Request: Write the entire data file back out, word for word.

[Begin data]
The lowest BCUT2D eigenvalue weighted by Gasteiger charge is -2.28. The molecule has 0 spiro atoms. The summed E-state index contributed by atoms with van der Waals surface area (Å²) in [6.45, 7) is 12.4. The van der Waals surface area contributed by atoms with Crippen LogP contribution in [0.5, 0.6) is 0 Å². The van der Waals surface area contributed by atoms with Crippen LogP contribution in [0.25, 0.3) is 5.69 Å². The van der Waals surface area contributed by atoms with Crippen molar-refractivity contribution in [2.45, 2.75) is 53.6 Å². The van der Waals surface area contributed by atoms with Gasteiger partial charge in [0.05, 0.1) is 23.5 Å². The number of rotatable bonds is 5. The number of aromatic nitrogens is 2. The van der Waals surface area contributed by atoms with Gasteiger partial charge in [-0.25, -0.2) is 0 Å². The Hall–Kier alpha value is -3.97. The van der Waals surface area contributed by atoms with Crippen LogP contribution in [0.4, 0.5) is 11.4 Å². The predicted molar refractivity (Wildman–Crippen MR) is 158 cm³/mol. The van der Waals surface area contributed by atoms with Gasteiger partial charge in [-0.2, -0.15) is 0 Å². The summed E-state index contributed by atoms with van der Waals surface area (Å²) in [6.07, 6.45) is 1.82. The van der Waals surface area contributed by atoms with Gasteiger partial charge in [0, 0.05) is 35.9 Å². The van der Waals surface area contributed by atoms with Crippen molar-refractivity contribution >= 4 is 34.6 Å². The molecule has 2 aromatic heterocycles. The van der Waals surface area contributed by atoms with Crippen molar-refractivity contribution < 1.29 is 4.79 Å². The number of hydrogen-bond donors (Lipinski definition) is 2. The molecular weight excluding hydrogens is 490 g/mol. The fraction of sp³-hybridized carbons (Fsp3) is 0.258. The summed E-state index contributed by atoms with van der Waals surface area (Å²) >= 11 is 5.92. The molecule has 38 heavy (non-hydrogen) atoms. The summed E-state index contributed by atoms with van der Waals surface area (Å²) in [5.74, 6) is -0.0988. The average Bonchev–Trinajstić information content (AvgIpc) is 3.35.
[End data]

The lowest BCUT2D eigenvalue weighted by Gasteiger charge is -2.28. The molecule has 0 spiro atoms. The summed E-state index contributed by atoms with van der Waals surface area (Å²) in [6.45, 7) is 12.4. The van der Waals surface area contributed by atoms with Crippen LogP contribution in [0.5, 0.6) is 0 Å². The van der Waals surface area contributed by atoms with Crippen LogP contribution in [0.25, 0.3) is 5.69 Å². The van der Waals surface area contributed by atoms with Crippen molar-refractivity contribution in [2.45, 2.75) is 53.6 Å². The van der Waals surface area contributed by atoms with Gasteiger partial charge in [0.05, 0.1) is 23.5 Å². The number of rotatable bonds is 5. The number of aromatic nitrogens is 2. The van der Waals surface area contributed by atoms with Gasteiger partial charge in [-0.25, -0.2) is 0 Å². The Hall–Kier alpha value is -3.97. The van der Waals surface area contributed by atoms with Crippen LogP contribution in [0.4, 0.5) is 11.4 Å². The predicted molar refractivity (Wildman–Crippen MR) is 158 cm³/mol. The van der Waals surface area contributed by atoms with Gasteiger partial charge in [-0.2, -0.15) is 0 Å². The summed E-state index contributed by atoms with van der Waals surface area (Å²) in [6.07, 6.45) is 1.82. The van der Waals surface area contributed by atoms with Gasteiger partial charge in [0, 0.05) is 35.9 Å². The van der Waals surface area contributed by atoms with Crippen molar-refractivity contribution >= 4 is 34.6 Å². The molecule has 2 aromatic heterocycles. The van der Waals surface area contributed by atoms with Crippen molar-refractivity contribution < 1.29 is 4.79 Å². The number of hydrogen-bond donors (Lipinski definition) is 2. The molecular weight excluding hydrogens is 490 g/mol. The fraction of sp³-hybridized carbons (Fsp3) is 0.258. The summed E-state index contributed by atoms with van der Waals surface area (Å²) >= 11 is 5.92. The molecule has 38 heavy (non-hydrogen) atoms. The summed E-state index contributed by atoms with van der Waals surface area (Å²) in [5.74, 6) is -0.0988. The average Bonchev–Trinajstić information content (AvgIpc) is 3.35.